Two major developments in the past week have underscored the urgent need for international action to end the grave repression being meted out by the Eritrean government against its own people.
The first is an urgent appeal by Eritreans in North America to the United Nations Secretary General, the Security Council and others to do something to stop human rights abuses in Eritrea. The statement by the Eritreans in North America said despite the heavy sacrifices and the ultimate price Eritreans paid for independence and self-government during the 30-year struggle, the nation of
Eritrea is being ruled under the People’s Front for Democracy and Justice, led by one of the world’s most enduring totalitarians, Isaias Afwerki.
The North American Eritreans further stated, “The oppressive regime, authoritarian rule, and dictatorship have led the state of Eritrea to become ‘a nation where human rights are non-existent. Fear and repression have been the awful reality for over two decades for the Eritrean people, forcing Eritreans to flee their beloved nation in droves.’”
The second development that warrants serious international action to save the Eritrean people is a report by Human Rights Watch which reveals that an increasing number of European nations are traveling to Eritrea to make deals with that cruelly dictatorial regime to stop migrations of Eritreans to Europe. It is said that Eritreans are, after Syrians, the second largest group of migrants seeking desperately to enter Europe.
But instead of opening its doors to these persecuted, frightened and hapless people fleeing wicked oppression from their own government, these European nations, including Britain, Denmark and Norway, are making deals with the brutal Eritrean regime to stop its people from leaving the country. This, according to Human Rights Watch, could result in the Eritrean government instituting a “shoot to kill” measure against Eritrean migrants.
We strongly believe that instead of surrendering the suffering and terrified Eritrean migrants to the brutality, including murder, forced military conscription and even rape and enslavement by their own government, these European nations should do at least two things: First, unite with other European nations, those around the world and the UN Security Council to institute sanctions and other punitive actions against the Eritrean regime to force it to stop the repression.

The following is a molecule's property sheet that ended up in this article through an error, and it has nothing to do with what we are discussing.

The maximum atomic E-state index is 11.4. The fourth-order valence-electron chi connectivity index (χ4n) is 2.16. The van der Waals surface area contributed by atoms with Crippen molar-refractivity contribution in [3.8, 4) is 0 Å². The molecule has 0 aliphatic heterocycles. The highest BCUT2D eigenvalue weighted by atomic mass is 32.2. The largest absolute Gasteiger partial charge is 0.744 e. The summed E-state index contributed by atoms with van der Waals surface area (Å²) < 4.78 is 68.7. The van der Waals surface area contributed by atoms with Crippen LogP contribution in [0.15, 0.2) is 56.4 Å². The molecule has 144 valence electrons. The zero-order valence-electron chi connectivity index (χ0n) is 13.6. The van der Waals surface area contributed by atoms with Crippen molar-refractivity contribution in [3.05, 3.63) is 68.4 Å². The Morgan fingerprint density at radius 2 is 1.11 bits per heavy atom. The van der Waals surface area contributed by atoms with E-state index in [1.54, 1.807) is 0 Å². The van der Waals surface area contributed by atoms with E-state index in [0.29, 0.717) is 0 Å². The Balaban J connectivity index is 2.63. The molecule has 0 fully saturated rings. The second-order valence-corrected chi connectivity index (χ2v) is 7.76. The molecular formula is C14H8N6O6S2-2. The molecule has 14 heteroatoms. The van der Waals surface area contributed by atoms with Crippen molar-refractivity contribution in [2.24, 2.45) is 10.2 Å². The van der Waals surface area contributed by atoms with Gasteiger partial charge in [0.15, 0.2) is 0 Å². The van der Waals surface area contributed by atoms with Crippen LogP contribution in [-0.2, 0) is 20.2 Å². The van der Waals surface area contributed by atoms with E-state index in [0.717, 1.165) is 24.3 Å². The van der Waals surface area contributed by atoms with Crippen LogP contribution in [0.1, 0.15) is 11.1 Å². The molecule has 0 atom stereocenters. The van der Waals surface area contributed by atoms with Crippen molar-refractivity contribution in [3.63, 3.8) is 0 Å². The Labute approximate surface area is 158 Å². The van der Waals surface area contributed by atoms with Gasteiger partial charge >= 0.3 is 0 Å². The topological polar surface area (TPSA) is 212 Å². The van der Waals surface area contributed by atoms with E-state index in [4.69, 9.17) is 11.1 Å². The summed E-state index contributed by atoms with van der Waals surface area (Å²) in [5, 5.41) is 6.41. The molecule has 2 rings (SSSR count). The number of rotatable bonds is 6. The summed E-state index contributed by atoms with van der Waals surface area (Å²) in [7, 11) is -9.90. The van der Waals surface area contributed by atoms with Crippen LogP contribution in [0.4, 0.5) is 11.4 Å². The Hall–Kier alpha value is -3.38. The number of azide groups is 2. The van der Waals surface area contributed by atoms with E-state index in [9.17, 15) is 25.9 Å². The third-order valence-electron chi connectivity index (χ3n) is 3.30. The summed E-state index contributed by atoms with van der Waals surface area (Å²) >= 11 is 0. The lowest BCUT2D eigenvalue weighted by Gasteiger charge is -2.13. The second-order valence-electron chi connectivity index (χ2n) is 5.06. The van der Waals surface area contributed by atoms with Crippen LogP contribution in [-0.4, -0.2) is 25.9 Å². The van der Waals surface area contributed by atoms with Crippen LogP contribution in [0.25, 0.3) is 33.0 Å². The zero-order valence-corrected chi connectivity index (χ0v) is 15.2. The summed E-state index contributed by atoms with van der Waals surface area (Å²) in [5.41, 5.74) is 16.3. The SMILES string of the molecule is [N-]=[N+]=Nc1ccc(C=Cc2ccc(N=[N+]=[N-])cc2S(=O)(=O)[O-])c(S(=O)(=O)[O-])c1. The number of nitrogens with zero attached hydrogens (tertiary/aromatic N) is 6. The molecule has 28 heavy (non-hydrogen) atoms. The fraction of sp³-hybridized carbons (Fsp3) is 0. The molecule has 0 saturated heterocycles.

Second, these European nations should open their doors to Eritrean migrants to save precious lives. The one thing they should not do is to encourage the Eritrean government to close its borders, as this would only expose Eritreans to even more human rights abuses and hopelessness. Europeans should remember the millions of their own citizens who fled Europe for the United States for one reason or another, including disease, famine, religious persecution, political repression and even economic reasons. Never once did the United States shut its doors to European migrants or encourage repressive regimes to inflict more terror on their own people.
We recall that in the late 1970s when the murderous Ugandan dictator Idi Amin was slaughtering his own people and turning millions into refugees, it was Tanzania’s President Julius Nyerere, whose country hosted millions of Ugandan and Southern African refugees, took up arms against Amin and drove him out of Uganda.
We are not asking Europe to declare war against Isaias Afwerki. But surely there are many things European governments could do to bring pressure upon him to stop this brutal repression against his own people.
But the one thing Europeans should not do is to punish further the desperate and hapless Eritreans by unleashing them to murder and mayhem in their own country. In all of Europe’s historical troubles of whatever kind, no one did that to them.
UN Secretary General Ban Ki Moon is already aware of the political and human catastrophe in Eritrea and has spoken out against it. We call on him to do one thing more: urge the powerful nations of the world and other nations to take all measures possible to stop the repression in Eritrea.
Surely something can and must be done to stop it.